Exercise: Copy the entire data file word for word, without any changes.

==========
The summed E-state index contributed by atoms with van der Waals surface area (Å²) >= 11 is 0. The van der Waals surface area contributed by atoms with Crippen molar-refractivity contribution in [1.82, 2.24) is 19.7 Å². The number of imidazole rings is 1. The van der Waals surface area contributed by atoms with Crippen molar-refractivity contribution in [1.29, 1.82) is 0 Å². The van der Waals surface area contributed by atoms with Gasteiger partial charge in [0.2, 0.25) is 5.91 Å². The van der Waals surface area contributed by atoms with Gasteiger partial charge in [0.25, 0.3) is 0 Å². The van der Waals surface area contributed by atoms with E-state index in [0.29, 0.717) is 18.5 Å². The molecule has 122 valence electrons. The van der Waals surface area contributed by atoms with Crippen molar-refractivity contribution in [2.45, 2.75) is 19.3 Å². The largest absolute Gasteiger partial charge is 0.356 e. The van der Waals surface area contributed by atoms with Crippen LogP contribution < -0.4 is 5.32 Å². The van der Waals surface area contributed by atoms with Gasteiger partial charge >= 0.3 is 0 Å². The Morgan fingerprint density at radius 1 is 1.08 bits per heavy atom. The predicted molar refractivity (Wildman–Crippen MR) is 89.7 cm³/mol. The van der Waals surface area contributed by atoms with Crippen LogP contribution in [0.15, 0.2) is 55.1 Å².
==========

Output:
The summed E-state index contributed by atoms with van der Waals surface area (Å²) >= 11 is 0. The van der Waals surface area contributed by atoms with Crippen molar-refractivity contribution in [1.82, 2.24) is 19.7 Å². The number of imidazole rings is 1. The van der Waals surface area contributed by atoms with Crippen molar-refractivity contribution in [1.29, 1.82) is 0 Å². The van der Waals surface area contributed by atoms with Gasteiger partial charge in [0.2, 0.25) is 5.91 Å². The van der Waals surface area contributed by atoms with Gasteiger partial charge in [0.25, 0.3) is 0 Å². The van der Waals surface area contributed by atoms with E-state index in [0.29, 0.717) is 18.5 Å². The molecule has 122 valence electrons. The van der Waals surface area contributed by atoms with Crippen molar-refractivity contribution in [2.45, 2.75) is 19.3 Å². The largest absolute Gasteiger partial charge is 0.356 e. The van der Waals surface area contributed by atoms with Crippen LogP contribution < -0.4 is 5.32 Å². The van der Waals surface area contributed by atoms with Gasteiger partial charge >= 0.3 is 0 Å². The Morgan fingerprint density at radius 1 is 1.08 bits per heavy atom. The predicted molar refractivity (Wildman–Crippen MR) is 89.7 cm³/mol. The van der Waals surface area contributed by atoms with Crippen LogP contribution in [0.15, 0.2) is 55.1 Å².